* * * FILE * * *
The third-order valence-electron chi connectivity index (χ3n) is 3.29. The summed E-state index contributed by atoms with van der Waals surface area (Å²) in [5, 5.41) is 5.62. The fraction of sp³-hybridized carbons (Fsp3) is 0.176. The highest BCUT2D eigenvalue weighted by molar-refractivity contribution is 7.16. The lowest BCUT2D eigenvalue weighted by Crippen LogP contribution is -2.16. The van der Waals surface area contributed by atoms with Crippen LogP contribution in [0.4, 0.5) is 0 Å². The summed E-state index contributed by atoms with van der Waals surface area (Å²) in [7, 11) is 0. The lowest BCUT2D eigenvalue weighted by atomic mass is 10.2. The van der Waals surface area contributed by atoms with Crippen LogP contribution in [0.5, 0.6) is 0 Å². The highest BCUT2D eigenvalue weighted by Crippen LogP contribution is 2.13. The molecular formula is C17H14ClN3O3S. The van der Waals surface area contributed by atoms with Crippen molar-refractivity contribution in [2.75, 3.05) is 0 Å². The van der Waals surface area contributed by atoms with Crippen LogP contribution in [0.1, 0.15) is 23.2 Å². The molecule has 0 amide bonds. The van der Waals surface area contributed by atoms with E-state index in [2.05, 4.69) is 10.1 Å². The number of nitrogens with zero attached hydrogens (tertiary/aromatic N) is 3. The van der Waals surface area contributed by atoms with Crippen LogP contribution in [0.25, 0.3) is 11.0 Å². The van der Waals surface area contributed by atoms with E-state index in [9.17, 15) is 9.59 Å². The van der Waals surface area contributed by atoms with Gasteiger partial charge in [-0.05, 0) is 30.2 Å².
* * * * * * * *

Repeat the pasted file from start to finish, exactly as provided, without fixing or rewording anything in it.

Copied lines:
The third-order valence-electron chi connectivity index (χ3n) is 3.29. The summed E-state index contributed by atoms with van der Waals surface area (Å²) in [5, 5.41) is 5.62. The fraction of sp³-hybridized carbons (Fsp3) is 0.176. The highest BCUT2D eigenvalue weighted by molar-refractivity contribution is 7.16. The lowest BCUT2D eigenvalue weighted by Crippen LogP contribution is -2.16. The van der Waals surface area contributed by atoms with Crippen LogP contribution in [0.4, 0.5) is 0 Å². The summed E-state index contributed by atoms with van der Waals surface area (Å²) in [7, 11) is 0. The lowest BCUT2D eigenvalue weighted by atomic mass is 10.2. The van der Waals surface area contributed by atoms with Crippen LogP contribution in [0.5, 0.6) is 0 Å². The highest BCUT2D eigenvalue weighted by Crippen LogP contribution is 2.13. The molecular formula is C17H14ClN3O3S. The van der Waals surface area contributed by atoms with Crippen molar-refractivity contribution in [2.75, 3.05) is 0 Å². The van der Waals surface area contributed by atoms with Crippen LogP contribution in [0.1, 0.15) is 23.2 Å². The molecule has 0 amide bonds. The van der Waals surface area contributed by atoms with E-state index in [2.05, 4.69) is 10.1 Å². The number of nitrogens with zero attached hydrogens (tertiary/aromatic N) is 3. The van der Waals surface area contributed by atoms with Crippen LogP contribution in [0.25, 0.3) is 11.0 Å². The van der Waals surface area contributed by atoms with E-state index in [9.17, 15) is 9.59 Å². The van der Waals surface area contributed by atoms with Gasteiger partial charge in [-0.05, 0) is 30.2 Å².